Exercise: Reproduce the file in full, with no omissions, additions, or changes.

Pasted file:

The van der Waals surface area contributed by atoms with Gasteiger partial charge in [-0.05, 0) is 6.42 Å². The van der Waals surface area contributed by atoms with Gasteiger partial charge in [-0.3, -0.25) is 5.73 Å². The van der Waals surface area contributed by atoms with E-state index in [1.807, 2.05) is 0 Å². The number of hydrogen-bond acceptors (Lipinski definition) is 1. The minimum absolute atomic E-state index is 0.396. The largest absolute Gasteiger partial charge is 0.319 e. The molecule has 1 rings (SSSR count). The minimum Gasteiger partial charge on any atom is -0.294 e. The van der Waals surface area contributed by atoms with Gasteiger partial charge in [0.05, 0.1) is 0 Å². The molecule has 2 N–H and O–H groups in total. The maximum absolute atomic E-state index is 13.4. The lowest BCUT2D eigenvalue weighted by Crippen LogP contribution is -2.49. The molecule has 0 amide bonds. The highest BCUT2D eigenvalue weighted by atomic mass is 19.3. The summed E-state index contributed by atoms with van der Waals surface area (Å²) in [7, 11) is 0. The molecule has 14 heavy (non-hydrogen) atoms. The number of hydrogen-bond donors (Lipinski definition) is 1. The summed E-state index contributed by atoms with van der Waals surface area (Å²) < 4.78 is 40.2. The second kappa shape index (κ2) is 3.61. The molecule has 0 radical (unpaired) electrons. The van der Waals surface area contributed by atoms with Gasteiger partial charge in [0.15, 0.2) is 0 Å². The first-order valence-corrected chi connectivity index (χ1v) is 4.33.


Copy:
The van der Waals surface area contributed by atoms with Gasteiger partial charge in [-0.05, 0) is 6.42 Å². The van der Waals surface area contributed by atoms with Gasteiger partial charge in [-0.3, -0.25) is 5.73 Å². The van der Waals surface area contributed by atoms with E-state index in [1.807, 2.05) is 0 Å². The number of hydrogen-bond acceptors (Lipinski definition) is 1. The minimum absolute atomic E-state index is 0.396. The largest absolute Gasteiger partial charge is 0.319 e. The molecule has 1 rings (SSSR count). The minimum Gasteiger partial charge on any atom is -0.294 e. The van der Waals surface area contributed by atoms with Gasteiger partial charge in [0.05, 0.1) is 0 Å². The molecule has 2 N–H and O–H groups in total. The maximum absolute atomic E-state index is 13.4. The lowest BCUT2D eigenvalue weighted by Crippen LogP contribution is -2.49. The molecule has 0 amide bonds. The highest BCUT2D eigenvalue weighted by atomic mass is 19.3. The summed E-state index contributed by atoms with van der Waals surface area (Å²) in [7, 11) is 0. The molecule has 14 heavy (non-hydrogen) atoms. The number of hydrogen-bond donors (Lipinski definition) is 1. The summed E-state index contributed by atoms with van der Waals surface area (Å²) < 4.78 is 40.2. The second kappa shape index (κ2) is 3.61. The molecule has 0 radical (unpaired) electrons. The van der Waals surface area contributed by atoms with Gasteiger partial charge in [0.15, 0.2) is 0 Å². The first-order valence-corrected chi connectivity index (χ1v) is 4.33.